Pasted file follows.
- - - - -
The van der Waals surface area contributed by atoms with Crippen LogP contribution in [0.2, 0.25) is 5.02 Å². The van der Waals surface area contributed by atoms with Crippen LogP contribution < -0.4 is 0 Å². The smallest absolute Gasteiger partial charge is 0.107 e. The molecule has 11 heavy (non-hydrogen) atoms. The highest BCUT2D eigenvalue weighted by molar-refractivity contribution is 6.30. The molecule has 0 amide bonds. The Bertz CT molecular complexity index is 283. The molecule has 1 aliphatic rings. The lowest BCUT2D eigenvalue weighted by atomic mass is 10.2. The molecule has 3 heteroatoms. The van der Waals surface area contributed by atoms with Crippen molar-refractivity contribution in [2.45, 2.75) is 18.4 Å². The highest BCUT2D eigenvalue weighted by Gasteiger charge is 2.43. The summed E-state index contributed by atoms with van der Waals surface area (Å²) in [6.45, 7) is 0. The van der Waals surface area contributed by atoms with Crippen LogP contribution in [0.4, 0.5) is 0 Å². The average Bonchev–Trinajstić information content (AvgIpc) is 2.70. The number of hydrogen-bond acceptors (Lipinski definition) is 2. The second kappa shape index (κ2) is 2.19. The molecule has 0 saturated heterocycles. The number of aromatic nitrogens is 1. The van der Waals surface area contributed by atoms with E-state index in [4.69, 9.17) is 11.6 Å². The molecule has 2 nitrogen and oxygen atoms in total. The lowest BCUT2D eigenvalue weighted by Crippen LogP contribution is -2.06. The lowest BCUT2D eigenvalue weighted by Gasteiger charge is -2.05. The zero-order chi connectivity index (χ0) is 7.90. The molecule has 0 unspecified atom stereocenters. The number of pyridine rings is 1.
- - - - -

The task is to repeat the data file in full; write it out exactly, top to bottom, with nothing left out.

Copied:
The van der Waals surface area contributed by atoms with Crippen LogP contribution in [0.2, 0.25) is 5.02 Å². The van der Waals surface area contributed by atoms with Crippen LogP contribution < -0.4 is 0 Å². The smallest absolute Gasteiger partial charge is 0.107 e. The molecule has 11 heavy (non-hydrogen) atoms. The highest BCUT2D eigenvalue weighted by molar-refractivity contribution is 6.30. The molecule has 0 amide bonds. The Bertz CT molecular complexity index is 283. The molecule has 1 aliphatic rings. The lowest BCUT2D eigenvalue weighted by atomic mass is 10.2. The molecule has 3 heteroatoms. The van der Waals surface area contributed by atoms with Crippen molar-refractivity contribution in [2.45, 2.75) is 18.4 Å². The highest BCUT2D eigenvalue weighted by Gasteiger charge is 2.43. The summed E-state index contributed by atoms with van der Waals surface area (Å²) in [6.45, 7) is 0. The van der Waals surface area contributed by atoms with Crippen LogP contribution in [0.4, 0.5) is 0 Å². The average Bonchev–Trinajstić information content (AvgIpc) is 2.70. The number of hydrogen-bond acceptors (Lipinski definition) is 2. The second kappa shape index (κ2) is 2.19. The molecule has 0 saturated heterocycles. The number of aromatic nitrogens is 1. The van der Waals surface area contributed by atoms with E-state index in [4.69, 9.17) is 11.6 Å². The molecule has 2 nitrogen and oxygen atoms in total. The lowest BCUT2D eigenvalue weighted by Crippen LogP contribution is -2.06. The lowest BCUT2D eigenvalue weighted by Gasteiger charge is -2.05. The zero-order chi connectivity index (χ0) is 7.90. The molecule has 0 unspecified atom stereocenters. The number of pyridine rings is 1.